Neither does the UN Compensation Commission for Iraq set a precedent for a right to deny sovereign immunity as a countermeasure. Indeed, this commission was originally designed to be funded from the export sales of Iraqi petroleum and petroleum products (see S/22559 (1991), para.16) , and – amid non-cooperation from Iraq – the UNSC adopted Resolution 778 (1991) that decided that States in which there are frozen Iraqi funds shall transfer those funds to an escrow account authorized by UNSC Resolutions 706 and 712. However, it does not set a precedent for the existence of a norm giving States the right to deny State and State-owned assets immunity. First, this commission was established by the UNSC, which has the power to impose obligations on States that contradict their existing international obligations and, according to Article 103 of the UN Charter, obligations ensuing from the UNSC shall prevail over their existing international obligations. Therefore, any liquidating of Iraqi frozen funds is not a reflection of an opinio juris on part of States that international law permits the denial of the immunity of States and their assets as a countermeasure. Furthermore, the ILC has emphasized in its commentary on Article 54 of ARSIWA that this article does not cover ‘institutional reactions in the framework of international organizations […] for example, where it occurs under the authority of Chapter VII of the UN Charter’ (p. 137). At any rate, it should be noted that only the United States loaned Iraqi assets to the UN Compensation Commission, while most States arguably refused or failed to make such transfers. It is reported that 58 out of the 62 States responding to the request by the UN Secretary General emphasized that they do not have any frozen Iraqi assets (see here).
Having shown that the potential mechanism to be created for reparations against Russia does not have a solid legal basis under international law, the question then is: Does the GA resolution legalize this illegality? The question of the legalizing effect of GA resolutions has long been debated (see here). Nevertheless, without addressing in depth the different arguments raised in that respect, the ambiguity surrounding the funding process of the reparations mechanism in the GA resolution drives one to claim that this resolution cannot be interpreted as calling upon States to act in violation of international law. It is an accepted principle of interpretation –according to the ICJ– that ‘a text emanating from a Government must, in principle, be interpreted as producing and as intended to produce effects in accordance with existing law and not in violation of it’ (The Right of Passage Case (1957), p. 142). Similarly applied in interpreting resolutions of international organizations, the Appeals Chamber of the International Criminal Tribunal for Former Yugoslavia in the Tadić case stated that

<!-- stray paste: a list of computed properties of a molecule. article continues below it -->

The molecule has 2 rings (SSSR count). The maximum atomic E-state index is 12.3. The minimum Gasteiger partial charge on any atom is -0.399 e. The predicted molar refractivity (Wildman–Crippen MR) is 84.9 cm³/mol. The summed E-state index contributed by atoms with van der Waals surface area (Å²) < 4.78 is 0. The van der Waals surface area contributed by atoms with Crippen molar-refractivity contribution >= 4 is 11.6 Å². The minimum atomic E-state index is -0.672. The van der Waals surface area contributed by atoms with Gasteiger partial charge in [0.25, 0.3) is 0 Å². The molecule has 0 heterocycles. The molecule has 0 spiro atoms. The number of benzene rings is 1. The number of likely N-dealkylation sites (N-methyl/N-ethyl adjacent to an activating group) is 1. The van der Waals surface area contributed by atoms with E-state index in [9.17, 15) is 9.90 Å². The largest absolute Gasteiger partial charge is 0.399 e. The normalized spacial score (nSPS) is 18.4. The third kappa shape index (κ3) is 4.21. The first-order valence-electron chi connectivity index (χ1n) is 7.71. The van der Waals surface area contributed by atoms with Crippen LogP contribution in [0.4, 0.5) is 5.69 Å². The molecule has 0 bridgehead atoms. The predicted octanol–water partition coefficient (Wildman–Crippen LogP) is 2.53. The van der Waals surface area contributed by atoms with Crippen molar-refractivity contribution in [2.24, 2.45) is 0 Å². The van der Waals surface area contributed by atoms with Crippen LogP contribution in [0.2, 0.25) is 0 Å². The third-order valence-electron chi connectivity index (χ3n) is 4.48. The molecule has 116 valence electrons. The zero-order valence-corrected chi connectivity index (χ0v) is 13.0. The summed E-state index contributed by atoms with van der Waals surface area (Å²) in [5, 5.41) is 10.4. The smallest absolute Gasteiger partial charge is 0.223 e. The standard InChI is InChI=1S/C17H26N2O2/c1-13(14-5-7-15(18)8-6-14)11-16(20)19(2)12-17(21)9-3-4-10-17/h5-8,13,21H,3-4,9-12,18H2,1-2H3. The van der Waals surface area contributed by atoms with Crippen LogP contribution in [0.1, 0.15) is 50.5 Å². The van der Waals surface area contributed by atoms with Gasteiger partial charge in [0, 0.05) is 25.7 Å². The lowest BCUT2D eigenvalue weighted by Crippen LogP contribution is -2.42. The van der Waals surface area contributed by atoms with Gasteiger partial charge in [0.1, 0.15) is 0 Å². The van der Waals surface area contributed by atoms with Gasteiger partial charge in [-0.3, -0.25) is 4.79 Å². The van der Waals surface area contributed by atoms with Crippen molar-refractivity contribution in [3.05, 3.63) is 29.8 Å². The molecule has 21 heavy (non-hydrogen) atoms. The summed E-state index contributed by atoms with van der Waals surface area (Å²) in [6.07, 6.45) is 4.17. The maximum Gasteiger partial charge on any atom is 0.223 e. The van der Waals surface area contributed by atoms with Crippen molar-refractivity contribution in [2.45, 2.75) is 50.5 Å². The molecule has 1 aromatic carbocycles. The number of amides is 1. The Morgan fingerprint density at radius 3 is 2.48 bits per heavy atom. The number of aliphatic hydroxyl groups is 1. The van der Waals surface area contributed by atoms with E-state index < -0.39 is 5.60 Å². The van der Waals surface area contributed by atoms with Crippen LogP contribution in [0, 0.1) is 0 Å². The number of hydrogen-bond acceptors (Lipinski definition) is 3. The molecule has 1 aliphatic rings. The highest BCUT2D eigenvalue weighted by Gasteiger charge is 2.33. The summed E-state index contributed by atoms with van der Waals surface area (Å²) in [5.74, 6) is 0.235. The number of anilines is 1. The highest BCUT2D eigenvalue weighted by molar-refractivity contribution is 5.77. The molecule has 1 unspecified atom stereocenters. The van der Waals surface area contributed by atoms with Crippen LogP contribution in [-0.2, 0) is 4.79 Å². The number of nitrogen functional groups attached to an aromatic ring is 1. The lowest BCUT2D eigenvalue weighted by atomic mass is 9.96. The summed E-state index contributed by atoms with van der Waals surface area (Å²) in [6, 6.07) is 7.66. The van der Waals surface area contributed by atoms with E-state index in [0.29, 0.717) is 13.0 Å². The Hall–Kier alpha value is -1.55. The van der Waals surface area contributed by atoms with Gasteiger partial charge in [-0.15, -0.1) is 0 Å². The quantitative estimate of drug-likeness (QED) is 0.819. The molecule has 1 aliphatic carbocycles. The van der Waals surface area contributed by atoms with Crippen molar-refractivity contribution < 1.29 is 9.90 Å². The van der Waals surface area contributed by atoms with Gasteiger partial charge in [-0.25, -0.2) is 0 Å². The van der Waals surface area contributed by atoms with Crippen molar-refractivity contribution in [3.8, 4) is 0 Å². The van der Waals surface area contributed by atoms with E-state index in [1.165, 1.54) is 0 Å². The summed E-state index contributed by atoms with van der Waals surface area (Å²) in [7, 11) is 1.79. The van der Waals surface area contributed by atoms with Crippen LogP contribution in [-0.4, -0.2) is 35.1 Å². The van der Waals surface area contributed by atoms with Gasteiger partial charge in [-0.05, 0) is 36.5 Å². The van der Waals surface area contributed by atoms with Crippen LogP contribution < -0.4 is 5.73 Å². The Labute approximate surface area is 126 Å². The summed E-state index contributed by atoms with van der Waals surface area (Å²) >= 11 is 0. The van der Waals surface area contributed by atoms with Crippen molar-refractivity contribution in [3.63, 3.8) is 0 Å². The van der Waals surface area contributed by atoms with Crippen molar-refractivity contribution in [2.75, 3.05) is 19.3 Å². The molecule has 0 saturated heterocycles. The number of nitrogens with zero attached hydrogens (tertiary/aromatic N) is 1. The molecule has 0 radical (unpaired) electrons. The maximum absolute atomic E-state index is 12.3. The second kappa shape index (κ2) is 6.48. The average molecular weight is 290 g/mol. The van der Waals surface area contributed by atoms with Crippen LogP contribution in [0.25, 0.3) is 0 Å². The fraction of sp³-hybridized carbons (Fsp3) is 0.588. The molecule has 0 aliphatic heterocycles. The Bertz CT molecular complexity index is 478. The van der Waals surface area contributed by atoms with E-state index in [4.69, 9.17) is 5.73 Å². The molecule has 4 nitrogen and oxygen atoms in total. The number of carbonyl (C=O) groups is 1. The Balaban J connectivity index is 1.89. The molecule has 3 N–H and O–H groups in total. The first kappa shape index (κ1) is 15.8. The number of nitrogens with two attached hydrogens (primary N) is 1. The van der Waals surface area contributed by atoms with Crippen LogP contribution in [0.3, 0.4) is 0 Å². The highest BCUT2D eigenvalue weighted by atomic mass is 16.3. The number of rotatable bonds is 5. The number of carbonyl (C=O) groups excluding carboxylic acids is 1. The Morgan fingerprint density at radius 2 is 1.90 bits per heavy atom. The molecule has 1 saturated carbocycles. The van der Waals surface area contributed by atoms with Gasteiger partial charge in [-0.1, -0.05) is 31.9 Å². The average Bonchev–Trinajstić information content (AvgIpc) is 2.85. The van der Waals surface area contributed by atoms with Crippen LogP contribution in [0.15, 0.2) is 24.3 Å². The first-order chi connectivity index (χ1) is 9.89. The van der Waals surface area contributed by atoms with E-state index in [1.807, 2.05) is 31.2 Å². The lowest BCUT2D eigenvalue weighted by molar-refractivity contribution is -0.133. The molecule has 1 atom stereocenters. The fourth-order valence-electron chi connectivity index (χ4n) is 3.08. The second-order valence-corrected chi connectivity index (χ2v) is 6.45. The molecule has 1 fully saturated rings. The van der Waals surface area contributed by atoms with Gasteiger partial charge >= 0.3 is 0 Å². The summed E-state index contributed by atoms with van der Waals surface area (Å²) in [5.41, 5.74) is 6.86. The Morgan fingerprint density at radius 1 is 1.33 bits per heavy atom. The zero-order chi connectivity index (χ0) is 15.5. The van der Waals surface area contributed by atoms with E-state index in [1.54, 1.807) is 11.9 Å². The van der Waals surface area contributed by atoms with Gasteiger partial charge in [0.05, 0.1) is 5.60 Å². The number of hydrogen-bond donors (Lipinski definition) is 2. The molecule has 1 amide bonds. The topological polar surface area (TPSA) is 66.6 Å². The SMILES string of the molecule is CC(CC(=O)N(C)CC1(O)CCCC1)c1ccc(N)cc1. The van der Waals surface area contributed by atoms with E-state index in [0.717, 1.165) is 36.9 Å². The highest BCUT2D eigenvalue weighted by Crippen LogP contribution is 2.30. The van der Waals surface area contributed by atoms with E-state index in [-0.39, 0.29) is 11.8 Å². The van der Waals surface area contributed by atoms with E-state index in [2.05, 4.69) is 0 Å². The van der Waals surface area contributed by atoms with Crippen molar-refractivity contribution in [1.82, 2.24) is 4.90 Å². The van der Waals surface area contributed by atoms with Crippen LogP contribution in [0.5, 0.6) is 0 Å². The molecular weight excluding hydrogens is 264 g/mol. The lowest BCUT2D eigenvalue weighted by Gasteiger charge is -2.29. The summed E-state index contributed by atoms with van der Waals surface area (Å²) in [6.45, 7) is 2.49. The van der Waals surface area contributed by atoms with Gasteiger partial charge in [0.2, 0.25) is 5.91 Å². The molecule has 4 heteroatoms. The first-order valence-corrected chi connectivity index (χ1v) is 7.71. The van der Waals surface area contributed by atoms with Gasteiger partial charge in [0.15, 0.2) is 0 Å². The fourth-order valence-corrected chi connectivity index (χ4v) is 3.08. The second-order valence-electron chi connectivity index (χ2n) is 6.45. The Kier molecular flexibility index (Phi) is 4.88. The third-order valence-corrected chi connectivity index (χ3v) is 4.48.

it must be presumed that the Security Council, where it did not explicitly or implicitly depart from general rules of international law, intended to remain within the confines of such rules.
Therefore, it cannot be argued that the GA resolution on reparations for aggression against Ukraine serves as a legal justification for any illegality surrounding the potential mechanism and its functioning, particularly that sovereign immunity derives from the principle of sovereign equality of States, a cardinal principle upon which the UN is founded (UN Charter, Article 2(1)).
Given the illegality of creating an international mechanism for reparations to Ukraine funded by Russia’s frozen assets, attempts to use the GA resolution to legalize this illegality comes at the expense of compounding the legitimacy deficit that has long surrounded the UN as a Western tool rather than depicting it as a champion for the international rule of law. Indeed, States should use all tools to bring Russia’s aggression to an end, yet this should be done without further eroding the international legal order.